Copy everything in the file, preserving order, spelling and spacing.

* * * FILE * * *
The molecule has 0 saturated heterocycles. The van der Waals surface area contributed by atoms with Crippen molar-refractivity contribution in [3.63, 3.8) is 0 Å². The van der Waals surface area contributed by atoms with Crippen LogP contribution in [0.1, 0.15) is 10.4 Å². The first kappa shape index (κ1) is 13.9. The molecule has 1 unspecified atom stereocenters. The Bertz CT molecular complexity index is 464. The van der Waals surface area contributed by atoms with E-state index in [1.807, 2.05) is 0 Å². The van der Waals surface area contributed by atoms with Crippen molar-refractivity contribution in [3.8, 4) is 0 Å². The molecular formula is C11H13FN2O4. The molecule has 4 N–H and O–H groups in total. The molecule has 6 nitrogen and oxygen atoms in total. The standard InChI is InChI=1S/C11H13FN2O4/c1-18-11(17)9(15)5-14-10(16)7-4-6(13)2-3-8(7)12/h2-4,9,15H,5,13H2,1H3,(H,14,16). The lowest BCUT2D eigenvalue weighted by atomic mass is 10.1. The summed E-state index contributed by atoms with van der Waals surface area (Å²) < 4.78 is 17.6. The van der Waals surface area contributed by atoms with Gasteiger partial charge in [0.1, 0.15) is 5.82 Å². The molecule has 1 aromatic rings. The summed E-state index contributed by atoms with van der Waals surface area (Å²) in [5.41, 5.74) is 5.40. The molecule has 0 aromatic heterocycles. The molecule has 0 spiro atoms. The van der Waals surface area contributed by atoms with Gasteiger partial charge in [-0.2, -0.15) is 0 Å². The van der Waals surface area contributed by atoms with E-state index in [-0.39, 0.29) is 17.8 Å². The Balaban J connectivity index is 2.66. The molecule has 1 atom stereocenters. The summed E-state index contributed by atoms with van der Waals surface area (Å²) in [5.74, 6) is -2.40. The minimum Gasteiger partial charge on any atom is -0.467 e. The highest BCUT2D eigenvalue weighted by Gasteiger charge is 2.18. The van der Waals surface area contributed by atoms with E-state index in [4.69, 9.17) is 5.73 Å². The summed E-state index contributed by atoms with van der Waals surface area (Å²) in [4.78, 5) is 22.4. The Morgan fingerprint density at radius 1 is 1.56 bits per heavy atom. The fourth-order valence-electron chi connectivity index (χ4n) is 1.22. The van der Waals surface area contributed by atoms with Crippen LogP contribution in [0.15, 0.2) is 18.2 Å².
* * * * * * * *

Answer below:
The molecule has 0 saturated heterocycles. The van der Waals surface area contributed by atoms with Crippen molar-refractivity contribution in [3.63, 3.8) is 0 Å². The van der Waals surface area contributed by atoms with Crippen LogP contribution in [0.1, 0.15) is 10.4 Å². The first kappa shape index (κ1) is 13.9. The molecule has 1 unspecified atom stereocenters. The Bertz CT molecular complexity index is 464. The van der Waals surface area contributed by atoms with E-state index in [1.807, 2.05) is 0 Å². The van der Waals surface area contributed by atoms with Crippen molar-refractivity contribution in [3.8, 4) is 0 Å². The molecular formula is C11H13FN2O4. The molecule has 4 N–H and O–H groups in total. The molecule has 6 nitrogen and oxygen atoms in total. The standard InChI is InChI=1S/C11H13FN2O4/c1-18-11(17)9(15)5-14-10(16)7-4-6(13)2-3-8(7)12/h2-4,9,15H,5,13H2,1H3,(H,14,16). The lowest BCUT2D eigenvalue weighted by atomic mass is 10.1. The summed E-state index contributed by atoms with van der Waals surface area (Å²) < 4.78 is 17.6. The van der Waals surface area contributed by atoms with Gasteiger partial charge in [0.1, 0.15) is 5.82 Å². The molecule has 1 aromatic rings. The summed E-state index contributed by atoms with van der Waals surface area (Å²) in [5.41, 5.74) is 5.40. The molecule has 0 aromatic heterocycles. The molecule has 0 spiro atoms. The van der Waals surface area contributed by atoms with Gasteiger partial charge in [-0.2, -0.15) is 0 Å². The van der Waals surface area contributed by atoms with E-state index in [-0.39, 0.29) is 17.8 Å². The Balaban J connectivity index is 2.66. The molecule has 1 atom stereocenters. The summed E-state index contributed by atoms with van der Waals surface area (Å²) in [5.74, 6) is -2.40. The minimum Gasteiger partial charge on any atom is -0.467 e. The highest BCUT2D eigenvalue weighted by Gasteiger charge is 2.18. The van der Waals surface area contributed by atoms with E-state index in [4.69, 9.17) is 5.73 Å². The summed E-state index contributed by atoms with van der Waals surface area (Å²) in [4.78, 5) is 22.4. The Morgan fingerprint density at radius 1 is 1.56 bits per heavy atom. The fourth-order valence-electron chi connectivity index (χ4n) is 1.22. The van der Waals surface area contributed by atoms with Crippen LogP contribution in [0.15, 0.2) is 18.2 Å².